GDPR: The end of the world as we know it, or a dawn of a new age?

Joel Harrison explores why GDPR is more important as an opportunity to break our bad habits and do better marketing, rather than an immovable obstacle

The GDPR-themed evening networking event that we ran this January, in partnership with twogether agency, unequivocally proved a number of things to me.

Firstly, that B2B marketers (often for the first time) are starting to wake up to the fact that GDPR (General Data Protection Regulation) is a reality, and really is going to happen on 25 May – it’s not something they can put off thinking about any longer.

Secondly, and consequently, there’s a growing sense of panic from many marketers – in both small firms and large global organisations – about what this actually means and what needs to be done about it. Speaking at the event, data specialist lawyer Elle Todd from firm CMS London, confirmed she’s taking calls on an almost daily basis from marketers at firms that are household names who have yet to even start thinking about it.

GDPR an opportunity, not a catastrophe

Third, and I think most interestingly, the event proved that this is a genuine watershed moment for B2B marketing, and it’s a chance for marketers to make a break from the past and potentially completely transform what marketing looks like in B2B organisations. And for many, that must surely be an enormous opportunity.

So, why is it such a seminal moment? Well, as B2B Marketing’s deputy editor Paul Snell so clearly and concisely expressed in his presentation to the tech marketers present at the event, it’s possible to make a case to continue doing the kind of email-centric marketing that most B2B marketing has been increasingly addicted to over the past 15 years, under GDPR. And as he further suggested, it may even be possible that separate legislation may soften the impact of GDPR, the rules won’t be enforced strictly to the letter (at least initially) or that B2B firms will be beneath the radar of a regulator, which is, first and foremost, eager to make an example of high-profile transgressors (most likely B2C).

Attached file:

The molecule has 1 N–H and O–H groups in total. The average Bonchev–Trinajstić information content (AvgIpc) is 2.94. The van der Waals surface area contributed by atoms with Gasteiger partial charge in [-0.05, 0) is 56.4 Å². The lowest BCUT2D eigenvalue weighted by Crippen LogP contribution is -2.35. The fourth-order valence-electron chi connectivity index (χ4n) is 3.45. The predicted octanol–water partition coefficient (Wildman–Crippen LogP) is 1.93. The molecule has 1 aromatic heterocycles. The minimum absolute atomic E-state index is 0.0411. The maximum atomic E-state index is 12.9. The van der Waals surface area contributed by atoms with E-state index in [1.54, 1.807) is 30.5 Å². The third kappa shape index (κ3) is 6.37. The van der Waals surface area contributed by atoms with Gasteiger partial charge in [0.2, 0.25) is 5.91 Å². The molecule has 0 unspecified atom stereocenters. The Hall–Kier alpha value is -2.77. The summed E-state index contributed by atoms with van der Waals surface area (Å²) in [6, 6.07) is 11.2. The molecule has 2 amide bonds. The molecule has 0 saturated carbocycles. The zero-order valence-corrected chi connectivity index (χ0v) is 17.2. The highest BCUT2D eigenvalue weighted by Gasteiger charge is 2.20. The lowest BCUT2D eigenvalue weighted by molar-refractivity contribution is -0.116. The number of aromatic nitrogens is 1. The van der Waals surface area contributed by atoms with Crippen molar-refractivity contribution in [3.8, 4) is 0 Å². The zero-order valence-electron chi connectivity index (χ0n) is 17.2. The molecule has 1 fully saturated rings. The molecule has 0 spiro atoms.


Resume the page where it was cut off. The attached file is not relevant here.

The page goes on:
In other words, to a greater or lesser extent, cross your fingers, keep on keeping on and just hope that everything works out okay. And it might just do that. At least for a while.

A chance to re-think email marketing

But surely not forever. And I think, as most marketers accept, email is a bad habit that we need to break. GDPR represents both stick and carrot to do that. On the positive side, it represents an opportunity to invest in other forms of marketing – to stretch ourselves (and our agencies) to think more creatively about engagement techniques, channel optimisation, AI-driven buyer journeys, laser-focused targeting and generation of content that's both interesting and (above all) useful. Not just churning out another email.

Necessity, as we all know, is the mother of invention – and there’s nothing like a crisis to focus the mind. So, GDPR is your chance to think different – to do the kind of marketing that you really want to do, and (at the risk of overstating it) to be the kind marketer you want to be. I believe it really is as important as that.

That’s not to say you shouldn’t prepare for GDPR – if you don’t have an action plan, now’s the time to create one. And as Elle Todd also pointed out, it’s not too late if you start now.

But don’t just get sucked in to trying to preserve an approach to marketing that’s dominated by email. Use this as a chance to make a change, and to start to think and act differently.

So, to answer the question posed in the title, I believe that GDPR doesn’t need to be the end of the world, and can be the dawn of a new golden age for B2B marketing.

Getting to grips with the GDPR: A B2B marketer’s guide

This free comprehensive guide explains what the General Data Protection Regulation (GDPR) is, how this incoming data protection law will affect your organisation, and the practical steps to take to prepare for it.

Learn how to comply

Getting to grips with the GDPR: A B2B marketer’s guide image